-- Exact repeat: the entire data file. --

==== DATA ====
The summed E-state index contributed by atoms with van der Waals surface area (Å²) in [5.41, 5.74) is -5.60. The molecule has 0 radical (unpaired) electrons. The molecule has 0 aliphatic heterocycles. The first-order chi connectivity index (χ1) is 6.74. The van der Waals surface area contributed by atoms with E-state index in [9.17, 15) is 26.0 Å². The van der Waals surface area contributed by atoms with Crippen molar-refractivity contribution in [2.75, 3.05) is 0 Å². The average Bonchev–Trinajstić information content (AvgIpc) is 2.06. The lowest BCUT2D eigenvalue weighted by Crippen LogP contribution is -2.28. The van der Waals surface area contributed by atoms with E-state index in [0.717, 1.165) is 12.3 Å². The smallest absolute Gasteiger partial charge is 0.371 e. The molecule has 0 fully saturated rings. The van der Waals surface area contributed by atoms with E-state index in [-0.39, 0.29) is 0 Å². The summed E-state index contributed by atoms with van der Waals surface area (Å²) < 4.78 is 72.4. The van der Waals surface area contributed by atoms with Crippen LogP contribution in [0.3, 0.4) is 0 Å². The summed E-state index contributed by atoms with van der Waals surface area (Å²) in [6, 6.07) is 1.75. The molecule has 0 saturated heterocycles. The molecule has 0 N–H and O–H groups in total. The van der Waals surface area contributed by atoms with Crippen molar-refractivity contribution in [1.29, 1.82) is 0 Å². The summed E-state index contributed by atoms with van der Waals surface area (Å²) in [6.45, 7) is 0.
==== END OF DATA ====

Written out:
The summed E-state index contributed by atoms with van der Waals surface area (Å²) in [5.41, 5.74) is -5.60. The molecule has 0 radical (unpaired) electrons. The molecule has 0 aliphatic heterocycles. The first-order chi connectivity index (χ1) is 6.74. The van der Waals surface area contributed by atoms with E-state index in [9.17, 15) is 26.0 Å². The van der Waals surface area contributed by atoms with Crippen molar-refractivity contribution in [2.75, 3.05) is 0 Å². The average Bonchev–Trinajstić information content (AvgIpc) is 2.06. The lowest BCUT2D eigenvalue weighted by Crippen LogP contribution is -2.28. The van der Waals surface area contributed by atoms with E-state index in [0.717, 1.165) is 12.3 Å². The smallest absolute Gasteiger partial charge is 0.371 e. The molecule has 0 fully saturated rings. The van der Waals surface area contributed by atoms with E-state index in [-0.39, 0.29) is 0 Å². The summed E-state index contributed by atoms with van der Waals surface area (Å²) < 4.78 is 72.4. The van der Waals surface area contributed by atoms with Crippen LogP contribution in [0.3, 0.4) is 0 Å². The summed E-state index contributed by atoms with van der Waals surface area (Å²) in [6, 6.07) is 1.75. The molecule has 0 saturated heterocycles. The molecule has 0 N–H and O–H groups in total. The van der Waals surface area contributed by atoms with Crippen molar-refractivity contribution in [1.29, 1.82) is 0 Å². The summed E-state index contributed by atoms with van der Waals surface area (Å²) in [6.45, 7) is 0.